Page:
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story.lead_photo.caption Bob Wollenman, managing partner of Deluxe Truck Stop in St. Joseph, talks Thursday about how his business has grown and how the company will use the more than $125,000 in grant money to replace four dispensers and one storage tank at its fueling station in St. Joseph. Rebeckah Freeman Adcock, U.S. Department of Agriculture Administrator of the Rural Business-Cooperative Service, visited Central Missouri, where she stopped at the Center for Soy Innovation on Country Club Drive to announce grants recently awarded. Photo by Julie Smith / News Tribune.

A U.S. Department of Agriculture program — combined with matching funds from state and industry partners — is using grant funding to expand sales of ethanol and biodiesel in Missouri and other parts of the Midwest and Great Plains.

For some local Casey's General Stores, that's going to mean replacement of dispensers at fueling stations.

Rebeckah Freeman Adcock — USDA's administrator of the Rural Business-Cooperative Service — announced Thursday at the Center for Soy Innovation in Jefferson City six grants worth more than $5.8 million were being awarded through the Higher Blends Infrastructure Incentive Program, or HBIIP, to boost biofuel demand.

The grants to private companies will help fund replacement of fuel dispensers and storage tanks at fueling stations in Center, Nixa, Seymour, St. Joseph, Festus, Hillsboro, Arnold, Barnhart, Springfield, Brookline Station, Buffalo, Kirksville, West Plains, Winfield and at the Casey's General Stores in Jefferson City and Holts Summit.

The more than $4.9 million grant to Casey's — headquartered in Ankeny, Iowa — is the largest HBIIP grant included in the six announced Thursday, and will be used to replaced 346 dispensers at 70 fueling stations in 13 states, including Missouri, to boost ethanol sales by a projected 19.6 million gallons per year.

A smaller grant of more than $1.5 million to Des Moines, Iowa-based Kum & Go LC is expected to boost ethanol sales by another 23.2 million gallons per year.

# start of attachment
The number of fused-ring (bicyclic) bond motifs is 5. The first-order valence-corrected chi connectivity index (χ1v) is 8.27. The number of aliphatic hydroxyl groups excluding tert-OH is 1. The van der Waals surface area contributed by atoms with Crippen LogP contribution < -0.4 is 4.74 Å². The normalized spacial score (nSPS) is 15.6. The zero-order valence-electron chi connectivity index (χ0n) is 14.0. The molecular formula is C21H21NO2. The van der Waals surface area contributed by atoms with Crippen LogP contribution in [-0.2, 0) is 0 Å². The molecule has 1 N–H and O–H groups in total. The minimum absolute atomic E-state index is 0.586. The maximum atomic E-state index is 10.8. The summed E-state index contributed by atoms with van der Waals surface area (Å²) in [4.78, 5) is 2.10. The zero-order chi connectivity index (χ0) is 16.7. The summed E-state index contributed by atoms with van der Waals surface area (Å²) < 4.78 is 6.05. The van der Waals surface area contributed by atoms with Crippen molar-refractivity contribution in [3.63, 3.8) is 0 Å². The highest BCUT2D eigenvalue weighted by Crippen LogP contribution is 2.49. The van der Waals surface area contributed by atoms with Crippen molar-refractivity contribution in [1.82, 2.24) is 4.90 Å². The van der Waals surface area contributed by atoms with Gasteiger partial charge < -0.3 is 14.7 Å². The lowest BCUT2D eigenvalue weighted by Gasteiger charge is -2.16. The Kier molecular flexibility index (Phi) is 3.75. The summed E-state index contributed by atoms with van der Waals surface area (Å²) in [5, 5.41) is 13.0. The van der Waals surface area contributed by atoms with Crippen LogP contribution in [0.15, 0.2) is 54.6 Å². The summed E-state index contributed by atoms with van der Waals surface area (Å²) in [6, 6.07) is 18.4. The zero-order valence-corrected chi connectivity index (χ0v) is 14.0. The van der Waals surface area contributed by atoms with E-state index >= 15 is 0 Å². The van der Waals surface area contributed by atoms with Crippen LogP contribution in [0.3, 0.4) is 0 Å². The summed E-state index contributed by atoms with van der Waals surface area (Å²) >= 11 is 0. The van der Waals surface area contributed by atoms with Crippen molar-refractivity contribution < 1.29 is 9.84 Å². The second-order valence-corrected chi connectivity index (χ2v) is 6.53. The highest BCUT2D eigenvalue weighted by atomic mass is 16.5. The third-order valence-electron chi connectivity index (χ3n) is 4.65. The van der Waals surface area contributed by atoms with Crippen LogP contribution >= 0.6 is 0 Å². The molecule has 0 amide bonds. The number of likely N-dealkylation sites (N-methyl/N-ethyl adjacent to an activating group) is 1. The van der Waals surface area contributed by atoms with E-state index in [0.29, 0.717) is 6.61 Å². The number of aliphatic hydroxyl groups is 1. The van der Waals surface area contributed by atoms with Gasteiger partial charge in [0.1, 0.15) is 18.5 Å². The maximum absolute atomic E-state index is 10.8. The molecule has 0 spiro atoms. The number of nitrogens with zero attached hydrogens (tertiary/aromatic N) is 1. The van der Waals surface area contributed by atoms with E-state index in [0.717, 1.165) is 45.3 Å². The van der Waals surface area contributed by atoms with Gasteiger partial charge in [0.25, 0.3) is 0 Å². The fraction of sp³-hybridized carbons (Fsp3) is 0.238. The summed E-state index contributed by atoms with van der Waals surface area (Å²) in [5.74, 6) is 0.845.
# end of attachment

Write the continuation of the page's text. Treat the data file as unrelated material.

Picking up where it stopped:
In all, $22 million of awarded investments nationwide are expected to increase ethanol demand by nearly 150 million gallons annually, according to a USDA news release.

Adcock said the upgrades at the 17 Missouri locations would boost ethanol sales by a little under 8 million gallons a year, which would translate to about 22.5 million more bushels of corn needed to be converted into the liquid fuel.

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She said that will help stabilize corn and soybean markets.

Missouri Department of Agriculture Director Chris Chinn said biofuels — which also includes biodiesel, the target of a more than $126,000 grant to a truck stop in St. Joseph — support approximately 6,600 jobs and $15 million in net general revenue for the state each year.

Adcock said the USDA is backing about 48 percent of the total costs of the upgrade projects to boost biofuel sales in the state.

Chinn said the Missouri Agricultural and Small Business Development Authority, or MASBDA, is supporting another 25 percent on three projects.

The Missouri Soybean Association and Merchandising Council is backing another $300,000 in matching funds, and the Missouri Corn Merchandising Council is backing another $500,000.

For Jay Fischer — a Jefferson City farmer, owner of Fischer Farms, and board member of the Missouri Corn Merchandising Council — increasing ethanol sales and the demand for corn means a support that can help keep corn prices up, what farmers like him want to hear.

Fischer said in August, the corn market looked like it would be depressed, but he credited trade moves between the U.S. and China to increase buying by the Chinese with an 80 cent increase per bushel over the past seven or eight weeks.

"It's really a positive thing for us to go into harvest. Normally, you never into harvest with price increases — it's usually a depressed price during September, October and November, and this is probably one of the best prices for corn in three or four years," he said.

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